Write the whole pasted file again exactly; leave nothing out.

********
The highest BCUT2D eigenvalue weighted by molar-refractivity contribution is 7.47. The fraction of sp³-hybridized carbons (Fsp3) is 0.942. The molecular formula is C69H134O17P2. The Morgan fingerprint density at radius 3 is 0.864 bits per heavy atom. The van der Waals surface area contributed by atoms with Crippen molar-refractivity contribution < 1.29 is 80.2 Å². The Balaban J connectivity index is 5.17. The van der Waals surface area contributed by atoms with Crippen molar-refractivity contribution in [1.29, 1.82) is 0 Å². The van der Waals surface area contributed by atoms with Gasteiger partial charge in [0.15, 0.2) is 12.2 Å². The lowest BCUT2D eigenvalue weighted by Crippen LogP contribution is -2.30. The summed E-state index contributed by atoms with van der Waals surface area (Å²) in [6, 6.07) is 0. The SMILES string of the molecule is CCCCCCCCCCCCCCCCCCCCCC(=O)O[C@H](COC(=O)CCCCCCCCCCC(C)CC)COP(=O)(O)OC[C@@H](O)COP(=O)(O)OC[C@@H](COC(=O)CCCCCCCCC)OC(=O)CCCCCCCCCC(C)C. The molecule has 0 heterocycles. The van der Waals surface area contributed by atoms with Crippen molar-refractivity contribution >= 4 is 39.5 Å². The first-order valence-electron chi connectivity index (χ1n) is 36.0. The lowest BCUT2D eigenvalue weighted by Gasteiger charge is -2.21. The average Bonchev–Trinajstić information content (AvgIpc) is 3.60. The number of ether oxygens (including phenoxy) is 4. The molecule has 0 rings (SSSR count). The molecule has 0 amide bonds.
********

The highest BCUT2D eigenvalue weighted by molar-refractivity contribution is 7.47. The fraction of sp³-hybridized carbons (Fsp3) is 0.942. The molecular formula is C69H134O17P2. The Morgan fingerprint density at radius 3 is 0.864 bits per heavy atom. The van der Waals surface area contributed by atoms with Crippen molar-refractivity contribution < 1.29 is 80.2 Å². The Balaban J connectivity index is 5.17. The van der Waals surface area contributed by atoms with Crippen molar-refractivity contribution in [1.29, 1.82) is 0 Å². The van der Waals surface area contributed by atoms with Gasteiger partial charge in [0.15, 0.2) is 12.2 Å². The lowest BCUT2D eigenvalue weighted by Crippen LogP contribution is -2.30. The summed E-state index contributed by atoms with van der Waals surface area (Å²) in [6, 6.07) is 0. The SMILES string of the molecule is CCCCCCCCCCCCCCCCCCCCCC(=O)O[C@H](COC(=O)CCCCCCCCCCC(C)CC)COP(=O)(O)OC[C@@H](O)COP(=O)(O)OC[C@@H](COC(=O)CCCCCCCCC)OC(=O)CCCCCCCCCC(C)C. The molecule has 0 heterocycles. The van der Waals surface area contributed by atoms with Crippen molar-refractivity contribution >= 4 is 39.5 Å². The first-order valence-electron chi connectivity index (χ1n) is 36.0. The lowest BCUT2D eigenvalue weighted by Gasteiger charge is -2.21. The average Bonchev–Trinajstić information content (AvgIpc) is 3.60. The number of ether oxygens (including phenoxy) is 4. The molecule has 0 rings (SSSR count). The molecule has 0 amide bonds.